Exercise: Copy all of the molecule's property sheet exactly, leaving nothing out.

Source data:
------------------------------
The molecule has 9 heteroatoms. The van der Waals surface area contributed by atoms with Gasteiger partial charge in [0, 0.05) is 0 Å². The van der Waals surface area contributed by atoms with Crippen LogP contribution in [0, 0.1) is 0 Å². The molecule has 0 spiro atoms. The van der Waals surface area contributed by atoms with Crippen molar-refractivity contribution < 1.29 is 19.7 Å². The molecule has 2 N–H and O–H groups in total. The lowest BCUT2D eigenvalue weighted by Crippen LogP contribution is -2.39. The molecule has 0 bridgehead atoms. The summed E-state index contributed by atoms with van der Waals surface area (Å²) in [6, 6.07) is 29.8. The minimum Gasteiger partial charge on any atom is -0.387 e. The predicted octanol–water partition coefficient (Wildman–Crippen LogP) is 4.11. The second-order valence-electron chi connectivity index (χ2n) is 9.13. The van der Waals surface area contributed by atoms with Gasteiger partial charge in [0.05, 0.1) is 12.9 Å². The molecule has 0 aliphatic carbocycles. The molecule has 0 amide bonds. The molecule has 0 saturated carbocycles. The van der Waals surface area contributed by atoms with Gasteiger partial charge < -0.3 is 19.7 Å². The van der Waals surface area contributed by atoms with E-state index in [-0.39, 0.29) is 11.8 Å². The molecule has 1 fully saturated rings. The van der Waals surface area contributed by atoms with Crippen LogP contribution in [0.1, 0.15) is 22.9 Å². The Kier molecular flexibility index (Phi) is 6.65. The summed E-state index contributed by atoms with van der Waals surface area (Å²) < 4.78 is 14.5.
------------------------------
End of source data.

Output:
The molecule has 9 heteroatoms. The van der Waals surface area contributed by atoms with Gasteiger partial charge in [0, 0.05) is 0 Å². The van der Waals surface area contributed by atoms with Crippen LogP contribution in [0, 0.1) is 0 Å². The molecule has 0 spiro atoms. The van der Waals surface area contributed by atoms with Crippen molar-refractivity contribution < 1.29 is 19.7 Å². The molecule has 2 N–H and O–H groups in total. The lowest BCUT2D eigenvalue weighted by Crippen LogP contribution is -2.39. The molecule has 0 bridgehead atoms. The summed E-state index contributed by atoms with van der Waals surface area (Å²) in [6, 6.07) is 29.8. The minimum Gasteiger partial charge on any atom is -0.387 e. The predicted octanol–water partition coefficient (Wildman–Crippen LogP) is 4.11. The second-order valence-electron chi connectivity index (χ2n) is 9.13. The van der Waals surface area contributed by atoms with Gasteiger partial charge in [0.05, 0.1) is 12.9 Å². The molecule has 0 aliphatic carbocycles. The molecule has 0 amide bonds. The molecule has 0 saturated carbocycles. The van der Waals surface area contributed by atoms with Gasteiger partial charge < -0.3 is 19.7 Å². The van der Waals surface area contributed by atoms with E-state index in [-0.39, 0.29) is 11.8 Å². The molecule has 1 fully saturated rings. The van der Waals surface area contributed by atoms with Crippen LogP contribution in [0.1, 0.15) is 22.9 Å². The Kier molecular flexibility index (Phi) is 6.65. The summed E-state index contributed by atoms with van der Waals surface area (Å²) < 4.78 is 14.5.